398; People ex rel. McDougall v. Bell denial of justice. Where a clear case (1854) 4 Cal. 177; Russell v. Elliott for an injunction is presented, it is (1852) 2 Cal. 245."
the duty of the judge to grant the In State ex rel. Murray v. Lazarus relief. He has then no more discre(1884) 36 La. Ann. 578, the court said: tion to exercise than when seasonable “Referring to that Code, the wise pro- application is made and a proper bond visions of which have long slum- tendered for an appeal in an appealbered, we find it distinctly stated that
In such a case it is manithe object of the writ of mandamus fest that justice and reason require is to prevent a denial of justice; that that some mode should exist of rethe writ should, therefore, be issued dressing at once the wrong or the where the law has assigned no relief abuse of power on the part of the disby the ordinary means, and where trict judge, even if there be other justice and reason require that some means of relief, or the slowness of mode should exist of redressing a ordinary legal forms would produce wrong, or an abuse of any nature such a delay that the administration whatever. It arises, says the Code, of justice may suffer from it. On this at the discretion of the court, even branch of the case, we, therefore, conwhere a party has other means of re- clude that this court has jurisdiction lief, if the slowness of ordinary legal to issue a mandamus to compel a disforms is likely to produce such a delay trict judge to allow an injunction in that the administration of justice may limine, whenever a proper state of suffer from it. Code of Practice, arts. facts is presented and all the require830, 831. In cases like the present ments of the law have been complied one, in which an injunction was re- with. In such case, this court may fused in limine, after hearing on a grant a restraining order which will rule nisi, it has been held that an ap- operate, provisionally, as the injuncpeal lies; but it has never been de- tion asked, but declined, would have cided that such an appeal, even if al- done had it been allowed. But it does lowed as a suspensive one, would not follow that, because this court has operate as the desired injunction such power to interpose its authority would have done, had it been granted. in cases of emergency and denials of Indeed, it is hard, not to say impossi- justice, it will thus interfere, whatble, to conceive how a suspensive ever be the case presented. It will appeal from a decree refusing an in- issue the writ in its discretion, acjunction can produce the effect of pre- cording to the exceptional features venting the act which the injunction of each case submitted. In the pressought would have arrested had it ent instance, the district judge has been allowed. It would be highly adduced satisfactory reasons, resting dangerous to the administration of both on an absence of facts and a conjustice to give to an appeal from an sideration of the law, for refusing the order refusing an injunction the ef- injunction asked, which are, substanfect of preventing the act which the tially, that the petition is deficient, as injunction, if issued, would have ar- it discloses no cause of action. We rested, for in all cases in which an do not propose to elaborate those reainjunction would be declined, even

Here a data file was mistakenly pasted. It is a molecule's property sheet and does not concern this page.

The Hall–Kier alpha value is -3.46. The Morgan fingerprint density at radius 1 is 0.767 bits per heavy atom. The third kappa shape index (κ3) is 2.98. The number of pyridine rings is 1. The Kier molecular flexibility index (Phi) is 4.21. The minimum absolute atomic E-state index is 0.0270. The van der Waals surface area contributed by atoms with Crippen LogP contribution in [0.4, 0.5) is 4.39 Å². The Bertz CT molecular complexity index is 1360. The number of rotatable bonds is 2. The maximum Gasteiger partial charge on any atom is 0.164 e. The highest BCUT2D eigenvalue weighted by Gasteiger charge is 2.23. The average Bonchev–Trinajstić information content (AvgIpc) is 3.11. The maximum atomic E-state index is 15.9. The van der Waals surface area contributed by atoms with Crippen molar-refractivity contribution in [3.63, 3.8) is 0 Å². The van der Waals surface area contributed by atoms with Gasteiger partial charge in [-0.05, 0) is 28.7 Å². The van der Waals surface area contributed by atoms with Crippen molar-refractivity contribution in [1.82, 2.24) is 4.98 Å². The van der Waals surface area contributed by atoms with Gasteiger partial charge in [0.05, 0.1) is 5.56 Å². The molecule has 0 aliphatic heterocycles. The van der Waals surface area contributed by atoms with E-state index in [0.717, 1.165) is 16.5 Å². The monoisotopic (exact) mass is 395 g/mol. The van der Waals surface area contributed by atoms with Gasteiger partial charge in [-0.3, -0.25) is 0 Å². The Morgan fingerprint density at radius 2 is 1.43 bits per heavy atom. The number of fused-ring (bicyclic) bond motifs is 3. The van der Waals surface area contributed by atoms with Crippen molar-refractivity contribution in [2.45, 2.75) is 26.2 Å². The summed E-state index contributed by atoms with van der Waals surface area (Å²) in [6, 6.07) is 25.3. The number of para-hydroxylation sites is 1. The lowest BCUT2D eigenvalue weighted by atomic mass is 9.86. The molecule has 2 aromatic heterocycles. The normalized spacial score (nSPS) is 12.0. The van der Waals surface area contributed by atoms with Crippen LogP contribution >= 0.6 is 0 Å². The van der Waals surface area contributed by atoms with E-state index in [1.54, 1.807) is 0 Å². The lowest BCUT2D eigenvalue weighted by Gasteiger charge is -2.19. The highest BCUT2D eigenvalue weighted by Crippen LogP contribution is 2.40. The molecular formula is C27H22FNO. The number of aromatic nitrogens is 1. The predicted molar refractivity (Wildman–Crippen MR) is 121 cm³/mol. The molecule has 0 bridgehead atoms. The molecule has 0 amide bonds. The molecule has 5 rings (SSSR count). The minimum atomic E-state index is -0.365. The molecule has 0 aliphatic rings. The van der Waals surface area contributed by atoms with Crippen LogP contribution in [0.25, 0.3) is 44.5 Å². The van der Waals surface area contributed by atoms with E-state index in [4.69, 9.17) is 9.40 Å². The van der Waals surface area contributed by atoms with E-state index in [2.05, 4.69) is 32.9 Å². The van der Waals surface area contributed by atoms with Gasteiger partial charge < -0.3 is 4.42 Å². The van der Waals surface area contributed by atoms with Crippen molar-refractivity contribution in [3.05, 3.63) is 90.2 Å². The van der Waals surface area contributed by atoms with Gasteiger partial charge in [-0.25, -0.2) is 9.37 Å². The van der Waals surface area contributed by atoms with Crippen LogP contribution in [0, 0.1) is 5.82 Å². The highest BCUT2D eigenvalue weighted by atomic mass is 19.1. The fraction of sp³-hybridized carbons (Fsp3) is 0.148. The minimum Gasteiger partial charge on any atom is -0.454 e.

sons which are indicated in the beginrightfully, lawful acts would be in- ning of the opinion, and which we variably suppressed. No doubt an ap- deem amply sufficient to exonerate the peal lies, but, if termed suspensive, it respondent from the charge of an aris barren of effect in that sense. So bitrary, illegal, and wrongful denial that if there be a remedy, it is not an of justice." adequate one, and, if a party entitled In Tawas & B. C. R. Co. v. Circuit to an injunction is refused the same, Judge (1880) 44 Mich. 479, 7 N. W. 65, he remains with a right, but without the court, in issuing a mandamus to a remedy,-at the mercy of a district compel an inferior court to dissolve judge,-unless this court can interfere an injunction, said: "The jurisdicand relieve him from the effect of a tion of this court in mandamus cases